Legislative Update: The Olympic and Paralympic Marks Act
Canada will be on the international stage as the 2010 Winter Olympics are being held in Vancouver, British Columbia in February. As part of the federal government’s commitment to the International Olympic Committee during its bid to host the Olympics, Canada was required to ensure that there are appropriate legal measures in place to protect the Olympic (and Paralympic) brand in Canada. My own personal commitment is limited to watching every single game of Canada’s men’s and women’s hockey team, regardless of my work schedule. The sacrifices I make for my country!
The Olympic and Paralympic Marks Act was introduced as an element of this commitment. Generally speaking, the Act prohibits the adoption or use in connection with a business, as a trade-mark or otherwise, of an Olympic or Paralympic mark “or a mark that so nearly resembles an Olympic or Paralympic mark as to be likely to be mistaken for it”. The Act also prohibits use in connection with a business of a translation, in any language, of an Olympic or Paralympic mark. Prohibited marks include “Canadian Olympic Committee”, “Olympian”, and “Olympic Games”. Also prohibited (until December 31, 2010) are “Canada 2010”, “Canada’s Games”, and “Vancouver 2010”.
The Act further prohibits promoting or directing public attention to one’s business, wares or services in a manner that misleads or is likely to mislead the public into believing that they are authorized or endorsed by an official Olympic body such as the Canadian Olympic Committee, or that a business association exists with said Olympic body.
In determining whether a party acts in such a misleading manner, the court must consider that party’s use of further expressions which are attached to the Act at Schedule 3. These expressions include what would arguably be considered common or generic words, including “Games”, “2010”, “Winter”, “Gold”, “Silver, “Bronze” and “Vancouver”. While these expressions are not strictly prohibited under the Act, if a number of these expressions are used in combination, or in con- junction with a prohibited mark such as “Canada’s Games”, the court must take this into consideration when assessing whether that party’s actions are misleading pursuant to the Act.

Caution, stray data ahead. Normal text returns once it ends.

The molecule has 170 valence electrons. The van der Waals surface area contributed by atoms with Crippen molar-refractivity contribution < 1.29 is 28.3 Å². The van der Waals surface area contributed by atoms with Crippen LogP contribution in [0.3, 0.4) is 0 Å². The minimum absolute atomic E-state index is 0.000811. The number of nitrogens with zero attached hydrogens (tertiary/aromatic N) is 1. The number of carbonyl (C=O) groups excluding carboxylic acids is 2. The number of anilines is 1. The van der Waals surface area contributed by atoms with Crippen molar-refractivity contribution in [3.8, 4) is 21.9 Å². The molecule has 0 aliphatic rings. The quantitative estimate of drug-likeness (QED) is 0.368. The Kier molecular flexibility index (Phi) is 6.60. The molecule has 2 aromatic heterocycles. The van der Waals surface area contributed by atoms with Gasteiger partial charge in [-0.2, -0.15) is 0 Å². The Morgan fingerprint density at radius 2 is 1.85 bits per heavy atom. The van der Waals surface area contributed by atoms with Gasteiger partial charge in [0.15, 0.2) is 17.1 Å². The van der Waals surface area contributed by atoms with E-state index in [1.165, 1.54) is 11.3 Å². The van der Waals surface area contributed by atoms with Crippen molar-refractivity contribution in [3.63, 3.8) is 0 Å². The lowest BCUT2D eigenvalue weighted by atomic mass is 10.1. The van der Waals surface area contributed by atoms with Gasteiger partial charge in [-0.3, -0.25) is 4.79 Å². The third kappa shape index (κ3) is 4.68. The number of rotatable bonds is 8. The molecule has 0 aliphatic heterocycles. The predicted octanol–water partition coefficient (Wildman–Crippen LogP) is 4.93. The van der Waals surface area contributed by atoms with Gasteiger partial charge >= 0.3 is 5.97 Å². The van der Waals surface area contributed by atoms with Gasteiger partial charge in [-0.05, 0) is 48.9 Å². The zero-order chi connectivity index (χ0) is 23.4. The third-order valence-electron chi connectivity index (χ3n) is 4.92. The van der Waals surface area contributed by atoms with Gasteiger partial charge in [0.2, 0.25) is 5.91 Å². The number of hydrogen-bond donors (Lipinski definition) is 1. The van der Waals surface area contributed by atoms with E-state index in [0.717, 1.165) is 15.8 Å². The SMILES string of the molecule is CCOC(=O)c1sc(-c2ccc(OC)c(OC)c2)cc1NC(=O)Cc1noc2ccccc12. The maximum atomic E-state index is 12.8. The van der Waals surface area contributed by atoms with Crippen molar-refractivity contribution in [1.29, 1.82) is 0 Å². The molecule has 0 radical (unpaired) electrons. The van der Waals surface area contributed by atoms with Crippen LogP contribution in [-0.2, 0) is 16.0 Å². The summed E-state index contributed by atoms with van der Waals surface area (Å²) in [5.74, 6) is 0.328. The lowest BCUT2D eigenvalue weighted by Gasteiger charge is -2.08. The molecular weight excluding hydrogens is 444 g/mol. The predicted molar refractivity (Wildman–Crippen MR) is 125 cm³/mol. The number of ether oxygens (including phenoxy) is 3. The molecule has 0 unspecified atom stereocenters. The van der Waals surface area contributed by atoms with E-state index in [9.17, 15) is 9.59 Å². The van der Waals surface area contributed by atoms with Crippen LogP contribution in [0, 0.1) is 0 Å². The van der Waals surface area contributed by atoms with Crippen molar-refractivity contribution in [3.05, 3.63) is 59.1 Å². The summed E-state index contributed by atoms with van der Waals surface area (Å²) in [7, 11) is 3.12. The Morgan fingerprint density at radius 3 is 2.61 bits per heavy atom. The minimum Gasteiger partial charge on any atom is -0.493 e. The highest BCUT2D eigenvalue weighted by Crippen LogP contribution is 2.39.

The Act has generated some controversy, with some suggesting that the Olympic bodies are claiming own- ership over words such as “Games”, “2010”, and “Winter”. As mentioned, however, these Schedule 3 expressions are not prohibited by the Act, even when used in conjunction with other Olympic or Paralympic marks. The Act only stipulates that the Court must consider use of such marks when assessing whether that party was acting in a misleading matter.
Businesses in Canada are clearly taking notice of the restrictions, and some are taking precautions not to run afoul of the Act. A very creative marketing campaign was recently launched by Lululemon Athletica, a yoga-inspired athletic apparel company. Lululemon launched a new line of clothing, just two months before the start of the Olympics, called: “Cool Sporting Event That Takes Place in British Columbia Between 2009 and 2011 Edition”. Note that Lululemon did not make reference to any of the prohibited marks or even the Schedule 3 marks! To date, it appears that the Olympic officials have not taken any legal action against Lululemon, so we might have to score one for the little guy here (while Lululemon is a successful international apparel company, I suppose they are still the “little guy” relative to the Olympics!).
This article was originally published in the March 2010 edition of the Perlaw Reporter.